Why Your Behavior Plan Isn't Working (Part 3 of 3)

You have a behavior plan that is more concrete and specific with a “short distance” between behavior and reward, you’ve framed your statements to be more positive, and you’ve upped the labeled praises. But your behavior plan still is not working!

There are many other reasons why your behavior plan may not be working – and here is an in-depth and well-cited breakdown for building an effective behavior plan. For this post, I’m going to focus on one key reason.


Naturally, when you give out punishments or withhold praise/rewards until the desired behavior occurs, your child will likely react negatively. And yes, this rule goes for older children and teenagers who agreed to the plan in the first place.

It Gets Worse Before It Gets Better

What do they do? They plea with you, get angry, negotiate, pout, scream at you, throw a tantrum, slam the door, cry, make a scene, tell you how much they hate you and what a bad parent you are, and engage in any number of challenging behaviors.

Your child might have learned that reacting in such a way gets him what he wants. Please do not confuse your child’s behavior with being manipulative. He is engaging in the same behaviors that worked in the past, but now, you’re changing the rules after weeks, months, or years of doing things one way. We can’t be mad at him for that.

But, whatever you do, DO NOT CAVE. Let me follow my own advice and put that in the positive: STICK TO THE PLAN. Inconsistency is behavior plan kryptonite.

How to Stick to the Plan

  1. Follow through. If the deal is that your child has to brush his teeth before watching cartoons, then the TV stays off until every tooth is brushed. If your child is supposed to complete his homework after school before going on the computer/using social media/getting his cell phone for the day, then every assignment must be finished before access to electronics is permitted.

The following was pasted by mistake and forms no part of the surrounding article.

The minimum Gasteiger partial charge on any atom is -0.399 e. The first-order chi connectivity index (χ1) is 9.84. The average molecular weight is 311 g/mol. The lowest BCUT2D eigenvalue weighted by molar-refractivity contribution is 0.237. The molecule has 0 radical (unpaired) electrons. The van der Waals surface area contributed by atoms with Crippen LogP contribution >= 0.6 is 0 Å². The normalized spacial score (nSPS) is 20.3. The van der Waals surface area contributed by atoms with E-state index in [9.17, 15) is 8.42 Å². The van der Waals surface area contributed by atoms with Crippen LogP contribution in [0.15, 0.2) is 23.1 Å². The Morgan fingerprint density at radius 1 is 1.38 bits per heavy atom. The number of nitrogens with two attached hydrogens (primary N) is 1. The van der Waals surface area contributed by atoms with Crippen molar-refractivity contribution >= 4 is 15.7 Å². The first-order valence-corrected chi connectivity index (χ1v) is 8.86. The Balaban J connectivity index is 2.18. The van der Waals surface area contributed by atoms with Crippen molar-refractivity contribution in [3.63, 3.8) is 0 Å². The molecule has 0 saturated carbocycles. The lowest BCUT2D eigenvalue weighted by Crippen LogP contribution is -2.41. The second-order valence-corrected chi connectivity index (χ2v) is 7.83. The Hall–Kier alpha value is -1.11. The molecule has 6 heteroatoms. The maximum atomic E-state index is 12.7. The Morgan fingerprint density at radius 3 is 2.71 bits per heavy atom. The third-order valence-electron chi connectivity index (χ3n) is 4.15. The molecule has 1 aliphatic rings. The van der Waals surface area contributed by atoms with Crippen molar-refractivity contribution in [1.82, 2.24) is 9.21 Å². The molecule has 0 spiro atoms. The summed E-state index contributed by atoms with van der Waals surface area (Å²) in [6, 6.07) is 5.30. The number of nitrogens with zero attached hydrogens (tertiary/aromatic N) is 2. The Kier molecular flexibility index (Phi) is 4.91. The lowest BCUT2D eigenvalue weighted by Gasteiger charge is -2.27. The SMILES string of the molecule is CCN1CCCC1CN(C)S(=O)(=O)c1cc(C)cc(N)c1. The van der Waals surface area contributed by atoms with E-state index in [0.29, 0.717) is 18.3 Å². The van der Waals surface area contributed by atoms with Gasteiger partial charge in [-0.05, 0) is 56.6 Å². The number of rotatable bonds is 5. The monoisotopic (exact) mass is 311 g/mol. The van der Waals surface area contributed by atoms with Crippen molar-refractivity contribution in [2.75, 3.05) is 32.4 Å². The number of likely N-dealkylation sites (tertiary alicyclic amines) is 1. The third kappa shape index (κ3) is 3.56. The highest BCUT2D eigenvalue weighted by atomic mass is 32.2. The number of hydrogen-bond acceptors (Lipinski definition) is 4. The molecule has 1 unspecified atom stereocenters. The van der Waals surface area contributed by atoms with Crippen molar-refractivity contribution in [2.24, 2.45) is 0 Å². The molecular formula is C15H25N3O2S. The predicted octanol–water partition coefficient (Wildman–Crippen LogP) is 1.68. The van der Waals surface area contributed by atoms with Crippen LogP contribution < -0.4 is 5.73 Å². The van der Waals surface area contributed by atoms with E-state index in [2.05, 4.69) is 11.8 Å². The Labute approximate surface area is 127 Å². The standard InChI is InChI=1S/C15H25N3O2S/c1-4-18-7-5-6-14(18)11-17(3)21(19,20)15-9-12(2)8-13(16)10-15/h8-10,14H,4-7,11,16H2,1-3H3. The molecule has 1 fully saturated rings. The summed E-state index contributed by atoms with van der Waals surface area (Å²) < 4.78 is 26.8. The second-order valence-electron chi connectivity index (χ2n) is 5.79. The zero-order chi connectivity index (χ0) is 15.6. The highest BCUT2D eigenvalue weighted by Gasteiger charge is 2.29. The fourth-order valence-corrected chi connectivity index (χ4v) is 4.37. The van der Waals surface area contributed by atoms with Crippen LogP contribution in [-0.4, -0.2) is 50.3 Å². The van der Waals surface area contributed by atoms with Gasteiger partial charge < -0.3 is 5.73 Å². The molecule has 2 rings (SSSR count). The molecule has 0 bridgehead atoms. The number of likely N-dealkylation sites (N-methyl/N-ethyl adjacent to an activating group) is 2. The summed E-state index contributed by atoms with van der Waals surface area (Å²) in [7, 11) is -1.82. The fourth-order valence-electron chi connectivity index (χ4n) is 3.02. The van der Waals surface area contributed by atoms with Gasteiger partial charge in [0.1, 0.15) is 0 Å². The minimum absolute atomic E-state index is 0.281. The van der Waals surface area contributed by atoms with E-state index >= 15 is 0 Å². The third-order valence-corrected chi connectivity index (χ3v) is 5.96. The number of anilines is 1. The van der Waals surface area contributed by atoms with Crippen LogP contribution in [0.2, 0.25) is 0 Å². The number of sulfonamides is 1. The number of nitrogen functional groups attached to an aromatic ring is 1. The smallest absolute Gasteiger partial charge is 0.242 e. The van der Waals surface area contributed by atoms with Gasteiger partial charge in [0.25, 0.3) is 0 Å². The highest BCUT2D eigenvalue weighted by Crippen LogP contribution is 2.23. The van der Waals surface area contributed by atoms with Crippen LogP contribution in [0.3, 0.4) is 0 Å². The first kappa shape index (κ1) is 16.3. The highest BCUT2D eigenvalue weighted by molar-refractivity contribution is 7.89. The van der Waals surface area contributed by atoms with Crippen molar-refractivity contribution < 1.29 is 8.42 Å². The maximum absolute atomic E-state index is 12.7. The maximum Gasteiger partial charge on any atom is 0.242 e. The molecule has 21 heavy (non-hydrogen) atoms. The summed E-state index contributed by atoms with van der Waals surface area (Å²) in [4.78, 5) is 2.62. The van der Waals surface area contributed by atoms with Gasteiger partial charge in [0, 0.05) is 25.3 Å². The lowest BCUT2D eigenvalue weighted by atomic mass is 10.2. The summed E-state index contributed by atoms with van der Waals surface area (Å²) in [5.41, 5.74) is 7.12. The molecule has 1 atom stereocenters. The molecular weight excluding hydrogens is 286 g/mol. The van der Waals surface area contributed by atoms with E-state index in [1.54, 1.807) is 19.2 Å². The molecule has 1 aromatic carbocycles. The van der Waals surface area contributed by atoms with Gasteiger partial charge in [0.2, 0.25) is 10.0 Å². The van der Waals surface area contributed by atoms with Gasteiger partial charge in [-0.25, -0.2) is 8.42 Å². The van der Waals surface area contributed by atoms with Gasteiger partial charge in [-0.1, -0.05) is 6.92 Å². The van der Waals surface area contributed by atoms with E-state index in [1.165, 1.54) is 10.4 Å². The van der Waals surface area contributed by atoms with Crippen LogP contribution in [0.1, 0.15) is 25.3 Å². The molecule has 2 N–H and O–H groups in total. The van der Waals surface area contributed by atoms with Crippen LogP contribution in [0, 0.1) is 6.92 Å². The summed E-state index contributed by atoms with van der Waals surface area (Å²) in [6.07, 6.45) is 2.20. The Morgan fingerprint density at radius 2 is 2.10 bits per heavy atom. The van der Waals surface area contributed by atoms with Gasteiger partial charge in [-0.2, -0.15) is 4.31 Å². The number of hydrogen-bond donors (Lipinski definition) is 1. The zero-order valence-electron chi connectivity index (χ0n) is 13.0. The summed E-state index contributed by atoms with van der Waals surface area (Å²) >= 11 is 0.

2. Write it down. To make your life easier, write down the behavior plan and even put copies where your child is expected to follow the plan. For example, put a copy in the bathroom if there is a plan around morning routine; put a copy on his desk if there is a plan around on-task behavior in school. If your child is too young to read or has difficulty reading, feel free to use pictures.

The point is, as the parent or teacher, you can rely on the plan. Not only is it a contract between you and your child, but it is a contract between you and yourself.

Advanced Move: Reframing the Problem

If your child or student is not complying with your request, it is likely difficult for him. Sure, it’s easy for you or even most of his peers, but getting angry with your child because he should be able to get to bed, do his homework, or call you when he arrives at his destination, will not help your cause. If your child is not able to follow through, something is getting in his way